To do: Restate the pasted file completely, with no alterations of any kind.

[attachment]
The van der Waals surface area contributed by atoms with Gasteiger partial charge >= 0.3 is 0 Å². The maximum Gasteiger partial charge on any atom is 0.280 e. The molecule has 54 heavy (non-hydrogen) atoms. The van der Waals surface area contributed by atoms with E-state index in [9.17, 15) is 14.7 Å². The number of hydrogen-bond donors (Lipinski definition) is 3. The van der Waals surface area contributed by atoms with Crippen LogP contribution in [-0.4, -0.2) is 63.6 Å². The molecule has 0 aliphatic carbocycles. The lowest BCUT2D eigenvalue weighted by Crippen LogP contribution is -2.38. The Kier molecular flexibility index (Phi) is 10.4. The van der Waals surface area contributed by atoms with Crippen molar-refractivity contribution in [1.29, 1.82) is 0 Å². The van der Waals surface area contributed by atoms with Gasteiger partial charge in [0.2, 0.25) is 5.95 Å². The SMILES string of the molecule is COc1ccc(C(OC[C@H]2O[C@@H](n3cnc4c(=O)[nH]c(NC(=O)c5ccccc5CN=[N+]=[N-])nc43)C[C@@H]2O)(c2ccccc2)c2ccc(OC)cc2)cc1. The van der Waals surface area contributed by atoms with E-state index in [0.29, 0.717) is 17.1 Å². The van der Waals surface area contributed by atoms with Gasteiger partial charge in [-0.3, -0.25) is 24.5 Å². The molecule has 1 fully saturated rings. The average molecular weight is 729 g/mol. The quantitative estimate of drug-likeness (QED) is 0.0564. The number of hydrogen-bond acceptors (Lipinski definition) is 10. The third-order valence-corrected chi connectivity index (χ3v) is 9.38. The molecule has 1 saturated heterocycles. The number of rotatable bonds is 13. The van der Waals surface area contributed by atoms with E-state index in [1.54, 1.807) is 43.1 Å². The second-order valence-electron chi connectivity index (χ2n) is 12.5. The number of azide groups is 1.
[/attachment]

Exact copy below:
The van der Waals surface area contributed by atoms with Gasteiger partial charge >= 0.3 is 0 Å². The maximum Gasteiger partial charge on any atom is 0.280 e. The molecule has 54 heavy (non-hydrogen) atoms. The van der Waals surface area contributed by atoms with E-state index in [9.17, 15) is 14.7 Å². The number of hydrogen-bond donors (Lipinski definition) is 3. The van der Waals surface area contributed by atoms with Crippen LogP contribution in [-0.4, -0.2) is 63.6 Å². The molecule has 0 aliphatic carbocycles. The lowest BCUT2D eigenvalue weighted by Crippen LogP contribution is -2.38. The Kier molecular flexibility index (Phi) is 10.4. The van der Waals surface area contributed by atoms with Crippen molar-refractivity contribution in [1.29, 1.82) is 0 Å². The van der Waals surface area contributed by atoms with Gasteiger partial charge in [0.2, 0.25) is 5.95 Å². The SMILES string of the molecule is COc1ccc(C(OC[C@H]2O[C@@H](n3cnc4c(=O)[nH]c(NC(=O)c5ccccc5CN=[N+]=[N-])nc43)C[C@@H]2O)(c2ccccc2)c2ccc(OC)cc2)cc1. The van der Waals surface area contributed by atoms with E-state index in [0.29, 0.717) is 17.1 Å². The van der Waals surface area contributed by atoms with Gasteiger partial charge in [-0.3, -0.25) is 24.5 Å². The molecule has 1 fully saturated rings. The average molecular weight is 729 g/mol. The quantitative estimate of drug-likeness (QED) is 0.0564. The number of hydrogen-bond acceptors (Lipinski definition) is 10. The third-order valence-corrected chi connectivity index (χ3v) is 9.38. The molecule has 1 saturated heterocycles. The number of rotatable bonds is 13. The van der Waals surface area contributed by atoms with E-state index in [1.54, 1.807) is 43.1 Å². The second-order valence-electron chi connectivity index (χ2n) is 12.5. The number of azide groups is 1.